No. 51 Squadron (RAF): Second World War

Aircraft - Locations - Group and Duty - Books

No.51 Squadron was formed from B. Flight of No.58 Squadron in 1937. By the start of the Second World War it was equipped with the Armstrong Whitley bomber, which it retained until late in 1942.

As with most Bomber Command squadrons, No. 51 squadron didn't really enter the battle until May 1940, when the German attack in the west saw the restrictions on bomber squadrons lifted. For most of the rest of the war No. 51 Squadron acted as a standard night bomber squadron, first with the Whitley and later with the Halifax.

No.100 Squadron
No.51 Squadron Gallery

There were two exceptions to this pattern. In February 1942 the squadron was used to carry British paratroops on their first raid on occupied France. This was soon followed by a longer break - from May to October 1942 the squadron was loaned to Coastal Command, flying patrols over the Bay of Biscay.

Aircraft
February 1938-December 1939: Armstrong Whitworth Whitley II
August 1938-December 1939: Armstrong Whitworth Whitley III
November 1939-May 1940: Armstrong Whitworth Whitley IV
May 1940-November 1942: Armstrong Whitworth Whitley V
November 1942-January 1944: Handley Page Halifax B. II
January 1944-June 1945: Handley Page Halifax B. III

Location
20 April 1938-9 December 1939: Linton-on-Ouse
9 December 1939-6 May 1942: Dishforth
6 May-27 October 1942: Chivenor
27 October 1942-20 April 1945: Snaith
20 April-21 August 1945: Leconfield

Squadron Codes: MH, LK and C6 (Last two for C Flight)

Group and Duty
1939-May 1942: Bomber squadron with No. 4 Group
May-October 1942: Coastal Command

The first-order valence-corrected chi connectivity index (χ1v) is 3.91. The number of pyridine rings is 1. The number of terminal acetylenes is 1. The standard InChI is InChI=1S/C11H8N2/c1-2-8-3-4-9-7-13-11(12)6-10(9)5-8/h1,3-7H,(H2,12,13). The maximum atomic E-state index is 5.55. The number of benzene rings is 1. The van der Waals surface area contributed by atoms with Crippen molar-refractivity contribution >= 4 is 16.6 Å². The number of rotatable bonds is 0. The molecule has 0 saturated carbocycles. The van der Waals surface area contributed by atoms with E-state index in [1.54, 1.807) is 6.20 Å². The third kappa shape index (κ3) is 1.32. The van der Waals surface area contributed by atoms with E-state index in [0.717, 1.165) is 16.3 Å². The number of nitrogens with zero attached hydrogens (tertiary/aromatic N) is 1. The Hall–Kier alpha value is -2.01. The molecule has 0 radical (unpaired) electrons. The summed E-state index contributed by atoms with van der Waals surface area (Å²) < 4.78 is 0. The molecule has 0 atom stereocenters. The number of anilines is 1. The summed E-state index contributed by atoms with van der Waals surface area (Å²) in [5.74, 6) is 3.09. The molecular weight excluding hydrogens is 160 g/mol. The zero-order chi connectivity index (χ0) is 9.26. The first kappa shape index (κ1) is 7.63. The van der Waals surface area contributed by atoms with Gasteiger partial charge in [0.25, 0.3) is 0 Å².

October 1942-May 1945: Bomber squadron with No. 4 Group
On 7 May 1945: To Transport Command

Books

Bomber Offensive, Sir Arthur Harris. The autobiography of Bomber Harris, giving his view of the strategic bombing campaign in its immediate aftermath. Invaluable for the insights it provides into Harris’s approach to the war, what he was trying to achieve and the problems he faced. Harris perhaps overstates his case, not entirely surprisingly given how soon after the end of the war this book was written (Read Full Review)
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Review of Halifax Squadrons by John lake Halifax Squadrons of World War II , Jon Lake. This is a very good book on the combat record of the Handley Page Halifax. It covers much more than just its role as a front line bomber, with chapters on the Halifax with Coastal Command, the Pathfinders and SOE, amongst others. [see more]
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How to cite this article: Rickard, J (19 March 2007), No. 51 Squadron (RAF): Second World War, http://www.historyofwar.org/air/units/RAF/51_wwII.html

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